Later, after talking with an engineering manager and getting agreement to be assigned to one team, they tell me I'll be working for some other team as if our conversation never happened. It's almost as if the attitude is that I should be lucky to have been offered a job and I should be happy with whatever I'm given.
The time to negotiate teams is after you get an offer. If you have any sort of negotiating leverage at all, you can probably exert some influence there. Basically, multiple managers "bid" on Nooglers, and then the manager from the highest-priority focus area gets him, modulo some input from the prospective employee himself. When I was hired, I was told I'd be working on Google Search, but the recruiter also said that if I didn't like that there were multiple managers in GMail and Apps that also wanted me, and I could go there.
In general, your goal should be to avoid getting marginalized. Typically, the highest-priority projects go to the best managers, who try to surround themselves with the best engineers, so your experience will be noticeably better on a high-priority project than a low one. The disgruntled Xooglers I know typically left because they got assigned to somebody's pet infrastructure project who somehow got headcount for a team of 3 or 4 but then has no idea how to run a software development project successfully, and no support for their ideas outside of their team. The happiest Googlers tend to be people in core Search, Ads, infrastructure (eg. MapReduce/Bigtable teams), research, or Chrome. These departments tend to feature large groups of loosely-knit, largely self-organized teams, and very hands-off management.
It could actually be a good thing that you ended up getting reassigned; it usually means that someone from a higher-priority area noticed your resume and swooped in with a bid. But you should be able to talk to the new prospective manager, or at least someone on his team. Every good manager I know will be happy to talk to a prospective Noogler that they want on their team if it means the difference between having them accept the offer or not.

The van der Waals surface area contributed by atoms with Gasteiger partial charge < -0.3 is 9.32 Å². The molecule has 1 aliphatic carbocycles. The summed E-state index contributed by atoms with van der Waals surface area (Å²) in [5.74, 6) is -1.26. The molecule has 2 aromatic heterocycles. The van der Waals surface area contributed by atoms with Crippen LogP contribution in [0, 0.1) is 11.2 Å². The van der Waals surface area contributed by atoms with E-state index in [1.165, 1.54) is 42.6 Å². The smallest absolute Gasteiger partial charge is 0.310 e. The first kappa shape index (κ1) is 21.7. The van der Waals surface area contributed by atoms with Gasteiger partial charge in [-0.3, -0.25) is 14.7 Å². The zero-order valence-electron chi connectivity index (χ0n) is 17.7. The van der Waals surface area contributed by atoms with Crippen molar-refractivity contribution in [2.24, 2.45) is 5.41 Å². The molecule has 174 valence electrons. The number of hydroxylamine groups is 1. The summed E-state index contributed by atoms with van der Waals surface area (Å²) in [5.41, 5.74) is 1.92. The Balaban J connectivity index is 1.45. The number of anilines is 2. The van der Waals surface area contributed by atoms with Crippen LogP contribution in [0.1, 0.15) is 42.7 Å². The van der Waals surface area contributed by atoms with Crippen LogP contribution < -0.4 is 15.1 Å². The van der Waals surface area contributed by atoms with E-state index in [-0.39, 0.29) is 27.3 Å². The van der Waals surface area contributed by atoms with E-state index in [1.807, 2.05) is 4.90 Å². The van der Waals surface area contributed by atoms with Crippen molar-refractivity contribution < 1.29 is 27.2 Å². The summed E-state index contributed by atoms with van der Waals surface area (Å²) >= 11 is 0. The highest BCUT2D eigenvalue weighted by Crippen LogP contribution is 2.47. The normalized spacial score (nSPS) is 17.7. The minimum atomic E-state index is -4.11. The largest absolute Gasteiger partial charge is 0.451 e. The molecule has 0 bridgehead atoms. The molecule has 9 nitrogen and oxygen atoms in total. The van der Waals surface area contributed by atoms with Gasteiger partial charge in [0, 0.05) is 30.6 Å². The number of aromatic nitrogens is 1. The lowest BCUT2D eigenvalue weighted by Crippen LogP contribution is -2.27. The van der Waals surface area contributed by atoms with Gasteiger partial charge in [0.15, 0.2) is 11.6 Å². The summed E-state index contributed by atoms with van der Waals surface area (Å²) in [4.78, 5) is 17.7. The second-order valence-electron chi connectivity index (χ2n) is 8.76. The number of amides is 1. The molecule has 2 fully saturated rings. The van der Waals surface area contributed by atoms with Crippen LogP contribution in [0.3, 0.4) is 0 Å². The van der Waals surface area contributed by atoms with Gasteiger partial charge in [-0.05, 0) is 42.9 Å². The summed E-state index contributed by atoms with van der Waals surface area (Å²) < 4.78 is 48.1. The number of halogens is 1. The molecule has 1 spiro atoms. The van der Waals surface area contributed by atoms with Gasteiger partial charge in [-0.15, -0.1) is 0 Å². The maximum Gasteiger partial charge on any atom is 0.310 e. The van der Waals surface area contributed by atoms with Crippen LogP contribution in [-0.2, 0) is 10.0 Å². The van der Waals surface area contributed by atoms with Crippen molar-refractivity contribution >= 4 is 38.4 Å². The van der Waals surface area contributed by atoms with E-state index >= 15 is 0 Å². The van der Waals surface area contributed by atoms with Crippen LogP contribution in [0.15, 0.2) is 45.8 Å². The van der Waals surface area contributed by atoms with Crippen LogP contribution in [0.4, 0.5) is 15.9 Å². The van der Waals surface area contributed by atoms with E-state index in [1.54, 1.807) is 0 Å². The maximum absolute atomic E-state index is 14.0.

BTW, I've noticed an interesting pattern where the culture of a focus area depends a lot on the first employer of the founder/SVP for that focus area. Search culture is Stanford culture. Chrome (which started from a bunch of ex-Firefox people) has a very open-source culture. Android culture is Apple culture with some Googliness thrown in (Android founder/SVP Andy Rubin worked at Apple for his first job). Google+ culture bears an unfortunate resemblance to Microsoft (Social SVP Vic Gundotra previously was in charge of .NET for Microsoft). Apps culture is a hodgepodge from various other companies (most apps were acquisitions). Infrastructure culture bears a strong resemblance to Bell Labs culture (former infrastructure SVP Bill Coughran was a VP at Bell Labs). I suppose the resemblance makes a lot of sense, and I wonder if other large companies have a similar effect.
It is amazing how quickly a company's ecosystem can change when you bring in a big name from a different environment.
Unfortunately, two days into working at google, I was informed that my entire team was going to physically relocate in a few months and leave me with an 80-mile commute each way. So I said that was unacceptable and ended up with the third project, which I've already described elsewhere.
Do not let them do this to you. Hang tough.